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Old November 15th, 2012, 18:55   #49
FirestormX's Avatar
Join Date: Jun 2010
Location: Mississauga, Ontario
Psh, have you ever felt like a badass trying to grasp your rifle awkwardly in one hand, and trying to line up your follow up pistol shots with your other?
The reason I play dress up and blow so much money on toys is so I can LARP as a bad ass spec ops action hero!

But on a more serious/off topic note, I don't see that as a viable alternative to a sling for serious use of a sidearm. Plus I'm getting funny images of someone holding their gun to their chest butt-down-barrel-up, then dropping it butt-first, and having the gun fire when it hits the ground. They'd get a BB up the nose. Even better if the butt lands on their toes. =D

On a more serious/on topic note, a sling will usually be more helpful than hurtful. It's there to catch your gun if it leaves your hands fast (either voluntarily as you switch to sidearm or give your arms a break, or involuntarily as you do a faceplant). If you get a one point sling (which I absolutely love on my MP5s/P90s - an M4 is almost too tall for a shorter guy like me), it's VERY easy to switch shoulders, and is more manouverable going through windows and stuff. The downside is that it doesn't hold your gun as snuggly to your body as a multi-point sling when you're walking/running around.
You can also get slings that detach easily (generally with a buckle), so if you need to get your gun off fast, you just release the buckle (or buckles if it's a multi point sling), and you don't have to go through the extra motion of bringing the sling over your head.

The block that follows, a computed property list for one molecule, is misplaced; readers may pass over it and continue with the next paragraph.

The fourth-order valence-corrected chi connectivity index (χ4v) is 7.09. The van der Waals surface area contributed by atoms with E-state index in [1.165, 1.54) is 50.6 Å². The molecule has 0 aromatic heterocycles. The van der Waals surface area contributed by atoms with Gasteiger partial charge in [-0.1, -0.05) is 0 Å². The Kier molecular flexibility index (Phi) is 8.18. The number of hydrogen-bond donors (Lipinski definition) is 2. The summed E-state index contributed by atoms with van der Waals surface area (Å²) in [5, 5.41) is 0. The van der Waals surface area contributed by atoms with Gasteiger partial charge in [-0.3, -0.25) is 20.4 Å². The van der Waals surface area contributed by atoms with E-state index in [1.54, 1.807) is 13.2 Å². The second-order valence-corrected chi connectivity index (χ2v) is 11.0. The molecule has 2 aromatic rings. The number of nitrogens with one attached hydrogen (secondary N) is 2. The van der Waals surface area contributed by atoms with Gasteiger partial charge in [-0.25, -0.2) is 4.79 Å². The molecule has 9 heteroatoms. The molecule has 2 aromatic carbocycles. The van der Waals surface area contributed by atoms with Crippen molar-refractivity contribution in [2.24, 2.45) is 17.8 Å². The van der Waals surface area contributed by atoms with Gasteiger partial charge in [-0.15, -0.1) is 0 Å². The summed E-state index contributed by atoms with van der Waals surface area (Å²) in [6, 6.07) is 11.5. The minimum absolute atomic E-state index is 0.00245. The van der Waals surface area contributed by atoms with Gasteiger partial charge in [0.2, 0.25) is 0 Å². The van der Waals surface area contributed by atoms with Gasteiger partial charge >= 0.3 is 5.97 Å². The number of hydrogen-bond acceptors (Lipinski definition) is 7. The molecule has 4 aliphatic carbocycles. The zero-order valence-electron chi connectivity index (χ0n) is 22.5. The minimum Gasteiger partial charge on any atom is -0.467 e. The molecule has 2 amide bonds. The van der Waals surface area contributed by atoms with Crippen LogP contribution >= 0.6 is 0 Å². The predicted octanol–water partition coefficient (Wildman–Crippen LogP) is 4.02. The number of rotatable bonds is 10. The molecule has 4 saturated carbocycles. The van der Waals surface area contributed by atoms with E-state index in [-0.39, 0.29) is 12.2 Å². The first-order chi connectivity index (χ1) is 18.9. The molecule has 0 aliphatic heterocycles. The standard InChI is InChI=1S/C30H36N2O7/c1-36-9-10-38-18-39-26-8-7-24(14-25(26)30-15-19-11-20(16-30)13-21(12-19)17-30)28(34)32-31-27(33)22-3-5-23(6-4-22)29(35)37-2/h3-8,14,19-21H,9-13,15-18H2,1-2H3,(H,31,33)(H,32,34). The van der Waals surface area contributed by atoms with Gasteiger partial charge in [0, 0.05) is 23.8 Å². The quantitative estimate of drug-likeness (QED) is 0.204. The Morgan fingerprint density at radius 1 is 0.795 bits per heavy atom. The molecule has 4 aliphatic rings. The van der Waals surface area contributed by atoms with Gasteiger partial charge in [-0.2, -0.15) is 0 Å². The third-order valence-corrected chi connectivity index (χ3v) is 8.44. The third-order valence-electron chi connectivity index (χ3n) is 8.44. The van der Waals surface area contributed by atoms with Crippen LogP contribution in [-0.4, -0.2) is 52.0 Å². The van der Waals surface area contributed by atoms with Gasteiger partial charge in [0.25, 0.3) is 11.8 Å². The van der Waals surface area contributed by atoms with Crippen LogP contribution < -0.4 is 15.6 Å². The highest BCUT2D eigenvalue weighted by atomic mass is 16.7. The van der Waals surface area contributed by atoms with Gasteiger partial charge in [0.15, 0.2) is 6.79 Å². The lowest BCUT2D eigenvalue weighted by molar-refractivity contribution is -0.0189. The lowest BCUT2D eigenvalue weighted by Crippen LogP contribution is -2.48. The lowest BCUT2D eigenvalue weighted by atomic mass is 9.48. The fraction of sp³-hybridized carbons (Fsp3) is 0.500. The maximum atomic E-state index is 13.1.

Finally, you can get into integrating the sling into your gear. Some plate carriers come with a one point sling built into it. I personally like to run a small vest in CQB, and have been experimenting with running a 1 point sling through the D loops on my vest and behind my neck, instead of putting my head through the sling, to put the weight on the vest instead of having it rub around the shoulder straps. Other people do cool things like run a one point sling attached to their stock/back of the receiver, and another attachment point with a buckle on their barrel. When they need to let the gun hang for long periods of time, they'll buckle the barrel to its partner that is attached somewhere on the vest.

So you can get creative with your slings. In general, a lot of the creativity just causes more problems (for example, since I don't run that sling as a loop around my neck, it can't rotate, meaning I have to let my gun hang a bit lower since it requires slack to bring it to my shoulder, instead of just being able to rotate the sling up to my shoulder), but it's up to you how you want to do it.
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